A study conducted by the Asian Development Bank (ADB) recommended that Cambodia develop industry transformation maps in key sectors to enable transitions under the fourth industrial revolution (4IR). This should be accompanied by adequate investment in skills development for new and repositioned jobs.
A report titled Reaping the Benefits of Industry 4.0 through Skills Development in Cambodia was released on January 20 and examined the local garment and tourism industries – as the top two industries in terms of national employment, they are important drivers for growth and international competitiveness.
New technologies associated with the 4IR will eliminate some jobs in these industries, but the losses could be offset by higher demand created by rising productivity, potentially generating net gains of jobs amounting to 39 per cent in the garment industry and two per cent in tourism, the report claimed.
The study warns that there is no guarantee that displaced workers will necessarily move into newly created jobs without adequate and timely investments in skills development, despite overall positive expectations for net employment.
Job displacement is also more likely to impact women, who make up nearly 81 per cent of Cambodia’s garment manufacturing workers, it said.
“While 4IR could be transformative for jobs and skills in Cambodia, we must address the potentially disproportionate impact on women,” said ADB Country Director for Cambodia Sunniya Durrani-Jamal.
“We must improve knowledge of 4IR technologies and their benefits, support businesses including small and medium enterprises to adopt advanced technologies and offer support for retraining and re-skilling programmes through means including tax incentives to ensure that no one is left behind,” she said.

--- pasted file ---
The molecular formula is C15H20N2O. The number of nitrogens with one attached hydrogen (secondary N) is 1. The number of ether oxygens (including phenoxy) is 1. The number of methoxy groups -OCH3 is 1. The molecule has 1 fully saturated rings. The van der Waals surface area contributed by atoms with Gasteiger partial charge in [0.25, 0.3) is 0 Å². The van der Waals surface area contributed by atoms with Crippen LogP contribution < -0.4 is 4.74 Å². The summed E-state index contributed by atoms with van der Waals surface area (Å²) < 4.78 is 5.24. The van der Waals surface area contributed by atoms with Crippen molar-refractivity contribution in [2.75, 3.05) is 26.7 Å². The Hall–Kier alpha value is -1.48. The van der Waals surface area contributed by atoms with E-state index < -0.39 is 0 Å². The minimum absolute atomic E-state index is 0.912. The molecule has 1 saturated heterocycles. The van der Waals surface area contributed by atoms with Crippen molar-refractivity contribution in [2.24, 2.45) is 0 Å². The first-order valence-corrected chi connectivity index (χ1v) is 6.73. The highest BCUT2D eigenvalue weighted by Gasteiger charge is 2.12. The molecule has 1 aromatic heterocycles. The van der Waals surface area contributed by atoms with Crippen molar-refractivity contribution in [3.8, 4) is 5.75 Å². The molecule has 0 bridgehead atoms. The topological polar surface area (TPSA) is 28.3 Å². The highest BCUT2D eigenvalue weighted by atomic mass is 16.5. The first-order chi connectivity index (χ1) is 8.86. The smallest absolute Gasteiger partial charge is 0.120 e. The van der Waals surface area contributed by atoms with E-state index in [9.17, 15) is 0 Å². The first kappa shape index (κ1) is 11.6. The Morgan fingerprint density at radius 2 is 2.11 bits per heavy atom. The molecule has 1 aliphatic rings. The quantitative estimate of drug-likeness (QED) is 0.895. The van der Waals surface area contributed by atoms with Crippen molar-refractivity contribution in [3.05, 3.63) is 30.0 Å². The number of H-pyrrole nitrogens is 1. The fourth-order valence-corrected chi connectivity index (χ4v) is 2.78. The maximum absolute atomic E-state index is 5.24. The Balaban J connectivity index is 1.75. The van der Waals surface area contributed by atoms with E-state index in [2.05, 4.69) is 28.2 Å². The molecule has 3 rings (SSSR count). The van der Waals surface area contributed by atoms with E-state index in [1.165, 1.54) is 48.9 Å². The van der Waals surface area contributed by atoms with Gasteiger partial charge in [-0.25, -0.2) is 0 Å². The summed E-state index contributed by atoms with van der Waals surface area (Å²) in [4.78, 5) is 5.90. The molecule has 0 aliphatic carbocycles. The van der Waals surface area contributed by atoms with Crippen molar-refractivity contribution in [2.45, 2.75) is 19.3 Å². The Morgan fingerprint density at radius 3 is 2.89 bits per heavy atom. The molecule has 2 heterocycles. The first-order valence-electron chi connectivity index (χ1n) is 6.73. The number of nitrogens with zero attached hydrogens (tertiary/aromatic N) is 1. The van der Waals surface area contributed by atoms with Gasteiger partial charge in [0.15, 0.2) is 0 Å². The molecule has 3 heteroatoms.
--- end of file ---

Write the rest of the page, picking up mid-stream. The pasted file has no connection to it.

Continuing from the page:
Cambodia should introduce new approaches to strengthen inclusion and social protection for entry-level workers, those at risk of job displacement and those who need advanced skills training. There is a need to develop technical and vocational education and training programs with dedicated 4IR credentials in key industries, the report said.
The study also found that employers surveyed in the two industries had limited understandings of 4IR technologies. When asked whether they had a good understanding of 4IR technologies and the relevance to their companies, only 28 and 35 per cent of garment manufacturing and tourism employers, respectively, agreed or strongly agreed.
ADB Principal Education Specialist Shanti Jagannathan said: “As 4IR technologies spread rapidly, extensive investments in digital skills will improve the chances of the young and old to access higher-quality jobs and lower the risk of job losses.
“Now is the time to rethink delivery of skills using virtual platforms and mobile technologies – and develop agile training institutions with courses and credentials that match market needs.”
Um Sotha, spokesman at the Ministry of Industry, Science, Technology and Innovation said on January 20 that Cambodia is implementing its Industrial Development Policy for 2015-2025 in conjunction with additional supporting mechanisms to adapt to the 4IR. But the country faces challenges due to having limited human resources in STEM fields.
“Addressing this problem, the ministry is mobilising experts in science, technology and innovation and compiling a roster,” he said.
He added that although his ministry has been tasked with facilitating 4IR transitions, it will be a joint effort because the changes will affect all sectors of the economy.